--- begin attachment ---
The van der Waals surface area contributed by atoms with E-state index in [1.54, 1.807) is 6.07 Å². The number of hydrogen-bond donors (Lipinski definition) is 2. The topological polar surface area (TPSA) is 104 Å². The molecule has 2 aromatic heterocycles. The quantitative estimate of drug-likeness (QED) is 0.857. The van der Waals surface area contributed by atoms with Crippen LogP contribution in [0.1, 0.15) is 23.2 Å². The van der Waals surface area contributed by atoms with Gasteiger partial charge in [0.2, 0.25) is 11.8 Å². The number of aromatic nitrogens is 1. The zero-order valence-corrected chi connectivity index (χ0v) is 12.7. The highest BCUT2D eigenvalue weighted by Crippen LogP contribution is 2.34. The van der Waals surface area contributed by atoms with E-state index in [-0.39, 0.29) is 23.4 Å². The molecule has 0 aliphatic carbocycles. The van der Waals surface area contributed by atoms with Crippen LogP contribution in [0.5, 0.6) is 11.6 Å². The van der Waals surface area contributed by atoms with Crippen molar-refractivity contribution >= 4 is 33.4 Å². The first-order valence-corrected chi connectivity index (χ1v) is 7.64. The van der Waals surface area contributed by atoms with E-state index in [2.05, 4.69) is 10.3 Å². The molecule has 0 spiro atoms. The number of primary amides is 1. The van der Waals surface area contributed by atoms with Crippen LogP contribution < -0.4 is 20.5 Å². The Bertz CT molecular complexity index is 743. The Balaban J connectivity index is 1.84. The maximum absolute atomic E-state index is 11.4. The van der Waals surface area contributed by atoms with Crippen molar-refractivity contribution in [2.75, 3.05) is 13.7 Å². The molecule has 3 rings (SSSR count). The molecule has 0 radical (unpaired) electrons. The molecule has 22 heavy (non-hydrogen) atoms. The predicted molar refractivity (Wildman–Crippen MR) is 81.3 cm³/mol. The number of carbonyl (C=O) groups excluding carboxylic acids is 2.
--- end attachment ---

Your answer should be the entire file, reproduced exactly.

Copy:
The van der Waals surface area contributed by atoms with E-state index in [1.54, 1.807) is 6.07 Å². The number of hydrogen-bond donors (Lipinski definition) is 2. The topological polar surface area (TPSA) is 104 Å². The molecule has 2 aromatic heterocycles. The quantitative estimate of drug-likeness (QED) is 0.857. The van der Waals surface area contributed by atoms with Crippen LogP contribution in [0.1, 0.15) is 23.2 Å². The van der Waals surface area contributed by atoms with Gasteiger partial charge in [0.2, 0.25) is 11.8 Å². The number of aromatic nitrogens is 1. The zero-order valence-corrected chi connectivity index (χ0v) is 12.7. The highest BCUT2D eigenvalue weighted by Crippen LogP contribution is 2.34. The van der Waals surface area contributed by atoms with E-state index in [-0.39, 0.29) is 23.4 Å². The molecule has 0 aliphatic carbocycles. The van der Waals surface area contributed by atoms with Crippen LogP contribution in [0.5, 0.6) is 11.6 Å². The van der Waals surface area contributed by atoms with Crippen molar-refractivity contribution >= 4 is 33.4 Å². The first-order valence-corrected chi connectivity index (χ1v) is 7.64. The van der Waals surface area contributed by atoms with E-state index in [2.05, 4.69) is 10.3 Å². The molecule has 0 spiro atoms. The number of primary amides is 1. The van der Waals surface area contributed by atoms with Crippen LogP contribution < -0.4 is 20.5 Å². The Bertz CT molecular complexity index is 743. The Balaban J connectivity index is 1.84. The maximum absolute atomic E-state index is 11.4. The van der Waals surface area contributed by atoms with Crippen molar-refractivity contribution in [2.75, 3.05) is 13.7 Å². The molecule has 3 rings (SSSR count). The molecule has 0 radical (unpaired) electrons. The molecule has 22 heavy (non-hydrogen) atoms. The predicted molar refractivity (Wildman–Crippen MR) is 81.3 cm³/mol. The number of carbonyl (C=O) groups excluding carboxylic acids is 2.